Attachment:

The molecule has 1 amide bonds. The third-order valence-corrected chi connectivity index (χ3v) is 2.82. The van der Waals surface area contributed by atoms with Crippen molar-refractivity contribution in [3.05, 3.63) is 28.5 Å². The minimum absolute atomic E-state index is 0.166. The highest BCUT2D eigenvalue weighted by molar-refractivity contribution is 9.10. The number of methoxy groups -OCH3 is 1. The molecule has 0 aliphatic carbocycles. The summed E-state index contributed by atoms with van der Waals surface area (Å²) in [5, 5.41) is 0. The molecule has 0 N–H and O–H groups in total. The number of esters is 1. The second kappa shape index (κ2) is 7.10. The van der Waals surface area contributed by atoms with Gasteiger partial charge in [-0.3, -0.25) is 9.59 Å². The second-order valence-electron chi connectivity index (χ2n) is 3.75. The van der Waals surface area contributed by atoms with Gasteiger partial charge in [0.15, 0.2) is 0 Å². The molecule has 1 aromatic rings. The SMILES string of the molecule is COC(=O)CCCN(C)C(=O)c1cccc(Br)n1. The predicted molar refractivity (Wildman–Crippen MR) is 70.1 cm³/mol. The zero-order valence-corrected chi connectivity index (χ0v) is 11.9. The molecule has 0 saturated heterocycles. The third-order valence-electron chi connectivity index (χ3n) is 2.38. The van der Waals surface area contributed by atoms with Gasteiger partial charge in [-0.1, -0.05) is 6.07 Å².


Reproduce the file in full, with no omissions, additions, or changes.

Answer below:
The molecule has 1 amide bonds. The third-order valence-corrected chi connectivity index (χ3v) is 2.82. The van der Waals surface area contributed by atoms with Crippen molar-refractivity contribution in [3.05, 3.63) is 28.5 Å². The minimum absolute atomic E-state index is 0.166. The highest BCUT2D eigenvalue weighted by molar-refractivity contribution is 9.10. The number of methoxy groups -OCH3 is 1. The molecule has 0 aliphatic carbocycles. The summed E-state index contributed by atoms with van der Waals surface area (Å²) in [5, 5.41) is 0. The molecule has 0 N–H and O–H groups in total. The number of esters is 1. The second kappa shape index (κ2) is 7.10. The van der Waals surface area contributed by atoms with Gasteiger partial charge in [-0.3, -0.25) is 9.59 Å². The second-order valence-electron chi connectivity index (χ2n) is 3.75. The van der Waals surface area contributed by atoms with Gasteiger partial charge in [0.15, 0.2) is 0 Å². The molecule has 1 aromatic rings. The SMILES string of the molecule is COC(=O)CCCN(C)C(=O)c1cccc(Br)n1. The predicted molar refractivity (Wildman–Crippen MR) is 70.1 cm³/mol. The zero-order valence-corrected chi connectivity index (χ0v) is 11.9. The molecule has 0 saturated heterocycles. The third-order valence-electron chi connectivity index (χ3n) is 2.38. The van der Waals surface area contributed by atoms with Gasteiger partial charge in [-0.1, -0.05) is 6.07 Å².